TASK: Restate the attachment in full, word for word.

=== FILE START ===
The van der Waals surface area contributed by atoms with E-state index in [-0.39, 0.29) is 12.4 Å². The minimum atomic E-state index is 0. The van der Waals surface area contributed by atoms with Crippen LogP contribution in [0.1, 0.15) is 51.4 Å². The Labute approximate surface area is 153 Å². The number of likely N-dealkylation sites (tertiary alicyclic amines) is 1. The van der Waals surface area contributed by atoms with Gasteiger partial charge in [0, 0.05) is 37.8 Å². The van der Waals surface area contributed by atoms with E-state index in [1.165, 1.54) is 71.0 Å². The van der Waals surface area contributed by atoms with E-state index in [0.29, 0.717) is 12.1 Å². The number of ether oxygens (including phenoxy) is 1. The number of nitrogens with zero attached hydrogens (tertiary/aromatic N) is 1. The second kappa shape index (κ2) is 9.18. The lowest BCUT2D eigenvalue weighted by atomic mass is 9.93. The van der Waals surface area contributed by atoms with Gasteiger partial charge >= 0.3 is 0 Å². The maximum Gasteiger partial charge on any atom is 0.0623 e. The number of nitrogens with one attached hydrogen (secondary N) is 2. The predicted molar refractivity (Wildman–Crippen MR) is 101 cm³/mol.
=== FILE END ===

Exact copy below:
The van der Waals surface area contributed by atoms with E-state index in [-0.39, 0.29) is 12.4 Å². The minimum atomic E-state index is 0. The van der Waals surface area contributed by atoms with Crippen LogP contribution in [0.1, 0.15) is 51.4 Å². The Labute approximate surface area is 153 Å². The number of likely N-dealkylation sites (tertiary alicyclic amines) is 1. The van der Waals surface area contributed by atoms with Gasteiger partial charge in [0, 0.05) is 37.8 Å². The van der Waals surface area contributed by atoms with E-state index in [1.165, 1.54) is 71.0 Å². The van der Waals surface area contributed by atoms with E-state index in [0.29, 0.717) is 12.1 Å². The number of ether oxygens (including phenoxy) is 1. The number of nitrogens with zero attached hydrogens (tertiary/aromatic N) is 1. The second kappa shape index (κ2) is 9.18. The lowest BCUT2D eigenvalue weighted by atomic mass is 9.93. The van der Waals surface area contributed by atoms with Gasteiger partial charge >= 0.3 is 0 Å². The maximum Gasteiger partial charge on any atom is 0.0623 e. The number of nitrogens with one attached hydrogen (secondary N) is 2. The predicted molar refractivity (Wildman–Crippen MR) is 101 cm³/mol.